No no, we’re not talking about your wallet. ­čÖé We’re talking about the memory in your browser.

Why would you want to do this?

Well, most often it’s because you’re looking at a website that should have updated changes, but no matter how many times you refresh the page, it still looks the same. Added along with this frustration almost 90% of the time is the added insult that most everyone in the free world can see the new site except you.

This is (most often) caused by a time-saving function every browser takes advantage of (and it really is a time-saver, most of the time) called “cacheing”. Your browser stores a website locally (on your computer), so that the next time you look at the site, it doesn’t have to waste time downloading every single image, word, and multimedia piece from the page. Sometimes, however, the cache gets in the way of the browser downloading a new/updated version of a website, which is why all you see is the old one.

So – how do you “clear your browser’s cache”? Well – that depends on what system you’re on, and what browser you’re using –

On a PC –

Microsoft® Internet Explorer 7.0

1. Click Start and select Settings, then Control Panel.
2. Double-click Internet Options.
3. Click the General tab.
4. Click Delete under the Browsing History section.
5. Click Delete Files in the Delete Browsing History dialog box.
6. Click OK.
7. Click Close.
8. Close and relaunch your browser.

Microsoft® Internet Explorer 6.0

1. Click Start and select Settings, then Control Panel.
2. Double-click Internet Options to open Internet Properties.
3. Click Delete Files.
4. Click OK on the Delete Files dialog box.
5. Click OK.

Netscape® Navigator 9.X

1. Click Tools and select Options.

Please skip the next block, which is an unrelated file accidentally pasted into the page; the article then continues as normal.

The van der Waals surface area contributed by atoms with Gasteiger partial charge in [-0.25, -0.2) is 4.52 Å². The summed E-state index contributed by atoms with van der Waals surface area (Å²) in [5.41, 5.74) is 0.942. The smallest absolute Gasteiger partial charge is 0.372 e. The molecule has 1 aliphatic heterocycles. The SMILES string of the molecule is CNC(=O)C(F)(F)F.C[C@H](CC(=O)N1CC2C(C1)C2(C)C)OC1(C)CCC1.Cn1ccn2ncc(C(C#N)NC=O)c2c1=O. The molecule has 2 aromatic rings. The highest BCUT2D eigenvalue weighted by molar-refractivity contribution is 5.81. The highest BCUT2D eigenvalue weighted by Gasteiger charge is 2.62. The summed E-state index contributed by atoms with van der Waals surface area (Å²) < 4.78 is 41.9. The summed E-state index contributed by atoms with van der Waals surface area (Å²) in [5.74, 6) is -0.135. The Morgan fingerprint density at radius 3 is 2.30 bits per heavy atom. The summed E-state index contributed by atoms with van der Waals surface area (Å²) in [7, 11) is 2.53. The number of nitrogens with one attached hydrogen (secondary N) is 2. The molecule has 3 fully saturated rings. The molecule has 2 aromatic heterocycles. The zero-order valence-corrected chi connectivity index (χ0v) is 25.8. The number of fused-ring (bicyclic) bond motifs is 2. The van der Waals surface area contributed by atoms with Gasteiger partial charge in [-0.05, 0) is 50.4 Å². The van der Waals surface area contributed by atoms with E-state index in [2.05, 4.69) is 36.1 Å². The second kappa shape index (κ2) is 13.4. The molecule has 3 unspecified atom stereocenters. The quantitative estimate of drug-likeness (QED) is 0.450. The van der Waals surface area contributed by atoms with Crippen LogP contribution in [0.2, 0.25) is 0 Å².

2. Click the Privacy.
3. Click Clear Now under the Private Data section.
4. Check the box Cache and Clear Private Data Now.
5. Click OK.
6. Close and re-launch your browser.

Firefox 2.0

1. Click Tools and select Options.
2. Click the Advanced icon and click the Network tab.
3. Click Clear Now under the Cache section.
4. Click Ok.
5. Exit and relaunch the browser.

Firefox 1.5

1. Click Tools and select Options.
2. Click the Privacy icon.
3. Click the Cache tab and click Clear Cache Now.
4. Click Ok.
5. Exit and relaunch the browser.

Firefox 1.0

1. Click Tools and select Options.
2. Click the Privacy Icon.
3. Click Clear next to the Cache section.
4. Click Ok.
5. Exit and relaunch the browser.

On a Mac –

Safari 2.0 for Macintosh

1. Click the Safari menu and selectEmpty Cache.
2. Click Empty on the Are you sure message box.
3. Exit and relaunch the browser.

Safari 1.x for Macintosh

1. Click the Safari menu and selectEmpty Cache.
2. Click Empty on the Are you sure message box.
3. Exit and relaunch the browser.

Firefox 2.0 for Macintosh

1. Click the Firefox menu and select Preferences.
2. Click the Advances icon and click the Network tab.
3. Click Clear Now under the Cache section.
4. Click the X in the top left corner to close the Advanced window.
5. Exit and re-launch the browser.

Firefox 1.5 for Macintosh

1. Click the Firefox menu and select Preferences.
2. Click the Privacy icon and click the Cache tab.
3. Click Clear Cache Now.
4. Click the X in the top left corner to close the Privacy window.
5. Exit and re-launch the browser.

More often than not, this fixes the problem. If it doesn’t, you may want to also try the following –

If you’re on a PC – try flushing your local DNS Cache:

Go to Start > Run > enter command > OK

Then, type: ipconfig /flushdns & hit ENTER
If your old site has been hosted on a local server (within your office), or if your ISP (internet service provider) does not flush their DNS often, the problem may persist. See more on how to remedy these problems in another post.